Main Menu

1. Whole Lotta Shakin' Goin' On
Introduction

Expedition Menu

1. Introduction

2. Global Distribution

3.  Earthquakes & Plate Boundaries

4. The Ring of Fire

5. Convergent Boundaries

6. Atlantic Ocean

7. Atlantic Ocean II

8. Alaska Earthquake

9. Vertical Slice

10. 3-D Look

11. California Plate Boundaries


12. Are You Prepared?

13. Mendocino Triple Junction

14. Could It Happen Here?


hand pointerDownload Expedition Worksheet,
if you do not have course workbook

Objectives: Students will learn about the global distribution of earthquakes and volcanoes in both space and time, which is central to our understanding of plate tectonics, the formation of the seafloor, movement of the plates of lithosphere, and interactions at the boundaries between plates.  The movement of the seafloor, resulting from underwater earthquakes poses a significant threat to communities along coastal California.

This expedition serves as a good review of the material in some of the previous expeditions while the concepts presented in the following web pages are closely related to the dangers posed by undersea earthquakes and tsunamis, which will discuss in the next expedition.

Make sure that you read the accompanying worksheet as it also contains important information on this subject.

The screens that follow will show the distribution of the surface locations of earthquakes, or epicenters.   We will see that most of these earthquakes are located along the location of plate boundaries, mainly under the sea or along the coast.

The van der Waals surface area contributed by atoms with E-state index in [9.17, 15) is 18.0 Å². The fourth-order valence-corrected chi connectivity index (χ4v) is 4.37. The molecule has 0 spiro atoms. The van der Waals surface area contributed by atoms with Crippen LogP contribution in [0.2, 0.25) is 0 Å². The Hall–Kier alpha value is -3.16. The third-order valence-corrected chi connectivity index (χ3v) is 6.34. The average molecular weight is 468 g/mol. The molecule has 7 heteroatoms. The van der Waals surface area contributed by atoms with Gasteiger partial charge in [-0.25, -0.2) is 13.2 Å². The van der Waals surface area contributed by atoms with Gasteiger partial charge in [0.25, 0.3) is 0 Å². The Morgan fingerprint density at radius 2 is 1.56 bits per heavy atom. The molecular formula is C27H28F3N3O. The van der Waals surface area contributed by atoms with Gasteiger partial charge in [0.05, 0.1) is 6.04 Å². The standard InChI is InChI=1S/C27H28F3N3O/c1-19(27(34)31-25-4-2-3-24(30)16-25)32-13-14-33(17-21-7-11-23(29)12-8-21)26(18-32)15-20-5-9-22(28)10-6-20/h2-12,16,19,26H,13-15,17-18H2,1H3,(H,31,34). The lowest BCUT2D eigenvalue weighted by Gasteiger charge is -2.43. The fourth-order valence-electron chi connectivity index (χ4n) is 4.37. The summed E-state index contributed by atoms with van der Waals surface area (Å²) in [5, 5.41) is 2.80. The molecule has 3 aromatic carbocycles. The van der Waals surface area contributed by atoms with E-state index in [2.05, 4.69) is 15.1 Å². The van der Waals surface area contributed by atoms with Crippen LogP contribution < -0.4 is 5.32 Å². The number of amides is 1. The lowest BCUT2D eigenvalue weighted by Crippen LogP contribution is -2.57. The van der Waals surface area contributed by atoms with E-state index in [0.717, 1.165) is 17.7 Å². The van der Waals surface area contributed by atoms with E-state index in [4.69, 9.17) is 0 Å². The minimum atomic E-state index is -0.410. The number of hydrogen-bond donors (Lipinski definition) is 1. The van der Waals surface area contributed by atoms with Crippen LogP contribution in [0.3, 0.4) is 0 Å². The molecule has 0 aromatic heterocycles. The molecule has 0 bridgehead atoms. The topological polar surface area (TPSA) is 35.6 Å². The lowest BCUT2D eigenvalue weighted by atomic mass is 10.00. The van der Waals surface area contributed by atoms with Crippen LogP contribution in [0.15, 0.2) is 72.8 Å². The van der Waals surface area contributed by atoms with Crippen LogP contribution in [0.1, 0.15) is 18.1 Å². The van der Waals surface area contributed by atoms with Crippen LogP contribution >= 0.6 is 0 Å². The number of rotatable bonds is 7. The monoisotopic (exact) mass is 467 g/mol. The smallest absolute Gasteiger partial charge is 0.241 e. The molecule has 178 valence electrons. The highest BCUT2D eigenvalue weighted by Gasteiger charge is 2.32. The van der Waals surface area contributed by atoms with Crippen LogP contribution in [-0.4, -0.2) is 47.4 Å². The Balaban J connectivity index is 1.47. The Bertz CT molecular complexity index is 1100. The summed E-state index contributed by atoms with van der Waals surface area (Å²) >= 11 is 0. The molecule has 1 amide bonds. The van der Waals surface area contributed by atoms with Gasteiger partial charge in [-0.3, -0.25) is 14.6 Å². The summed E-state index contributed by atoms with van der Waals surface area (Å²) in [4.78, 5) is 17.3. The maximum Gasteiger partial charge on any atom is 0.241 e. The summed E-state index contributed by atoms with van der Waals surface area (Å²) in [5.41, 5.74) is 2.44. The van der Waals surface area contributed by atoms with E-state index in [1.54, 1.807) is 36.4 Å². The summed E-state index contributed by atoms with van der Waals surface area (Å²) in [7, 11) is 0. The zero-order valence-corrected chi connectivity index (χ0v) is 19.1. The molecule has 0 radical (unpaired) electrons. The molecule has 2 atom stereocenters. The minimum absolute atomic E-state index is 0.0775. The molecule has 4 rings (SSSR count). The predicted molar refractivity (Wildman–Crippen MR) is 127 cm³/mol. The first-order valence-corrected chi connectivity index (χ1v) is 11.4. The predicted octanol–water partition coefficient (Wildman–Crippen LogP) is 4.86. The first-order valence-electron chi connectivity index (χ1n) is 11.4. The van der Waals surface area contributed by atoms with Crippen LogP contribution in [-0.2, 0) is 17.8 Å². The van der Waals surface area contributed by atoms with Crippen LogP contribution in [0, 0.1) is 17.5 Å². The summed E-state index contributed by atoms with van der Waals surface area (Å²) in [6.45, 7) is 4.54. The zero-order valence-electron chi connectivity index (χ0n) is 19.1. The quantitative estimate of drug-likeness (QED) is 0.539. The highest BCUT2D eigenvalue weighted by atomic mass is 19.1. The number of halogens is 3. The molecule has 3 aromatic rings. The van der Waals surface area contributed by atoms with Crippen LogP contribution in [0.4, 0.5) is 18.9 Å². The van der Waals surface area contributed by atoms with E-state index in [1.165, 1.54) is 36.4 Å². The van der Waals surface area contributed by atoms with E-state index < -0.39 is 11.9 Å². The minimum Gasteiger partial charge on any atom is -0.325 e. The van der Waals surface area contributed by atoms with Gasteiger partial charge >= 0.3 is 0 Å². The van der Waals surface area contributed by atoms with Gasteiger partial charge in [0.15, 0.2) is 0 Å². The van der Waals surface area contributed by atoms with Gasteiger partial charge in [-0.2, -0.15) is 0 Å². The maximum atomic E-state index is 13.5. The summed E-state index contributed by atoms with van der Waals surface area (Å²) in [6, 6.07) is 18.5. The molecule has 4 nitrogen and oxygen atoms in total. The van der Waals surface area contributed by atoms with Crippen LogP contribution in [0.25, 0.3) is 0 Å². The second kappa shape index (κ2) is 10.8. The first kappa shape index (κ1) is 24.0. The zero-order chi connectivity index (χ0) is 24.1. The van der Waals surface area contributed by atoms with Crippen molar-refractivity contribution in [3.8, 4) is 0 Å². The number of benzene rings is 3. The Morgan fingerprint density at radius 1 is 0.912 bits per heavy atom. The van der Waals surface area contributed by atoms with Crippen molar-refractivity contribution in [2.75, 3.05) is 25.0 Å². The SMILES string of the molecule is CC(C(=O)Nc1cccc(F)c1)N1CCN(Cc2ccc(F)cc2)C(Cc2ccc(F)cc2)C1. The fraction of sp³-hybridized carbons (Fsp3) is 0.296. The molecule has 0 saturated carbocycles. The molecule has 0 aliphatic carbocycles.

Earthquakes occur within the Earth down to a depth of 670 kilometers, in other words in the crust or upper mantle. In fact, earthquakes only occur in the lithosphere, the rigid outer layer of the earth that composes the tectonic plates. The diagram at the right, and in your worksheet, shows how the location of an earthquake within the earth is projected upwards, towards the Earth surface, to determine the location of the epicenter.

 

Don's Introduction
I am here above Stinson Beach where the San Andreas fault comes on onshore in the background at Bolinas Lagoon. The San Andreas fault is one of the majpr sources of devastating earthquakes along California. In this expedition we will look at the distribution of earthquakes, both on the surface of the earth and at depth to see how these earthquakes define the locations of the plate boundaries.

We will look at the earthquake distribution beneath the Pacific and Atlantic Oceans, up near Alaska, including the great Alaska earthquake of 1964, and finally along coastal California to look at the major plate boundaries. We will look at the transform plate boundary along much of California that extends northward to the boundary between three plates, called a triple junction, near Cape Mendocino. We will look at a small plate, the Gorda plate, in this region which is being deformed and not acting as a rigid plate.

Theis expedition provides a transiton between plate tections and hazards to society posed by undersea earthquakes and tsunamis.


Contact Don Reed
Dept. of Geology
San José State University
©Copyright 2007
Last Updated on
September 24, 2007

Let's examine the distribution of earthquakes
over the past 50 years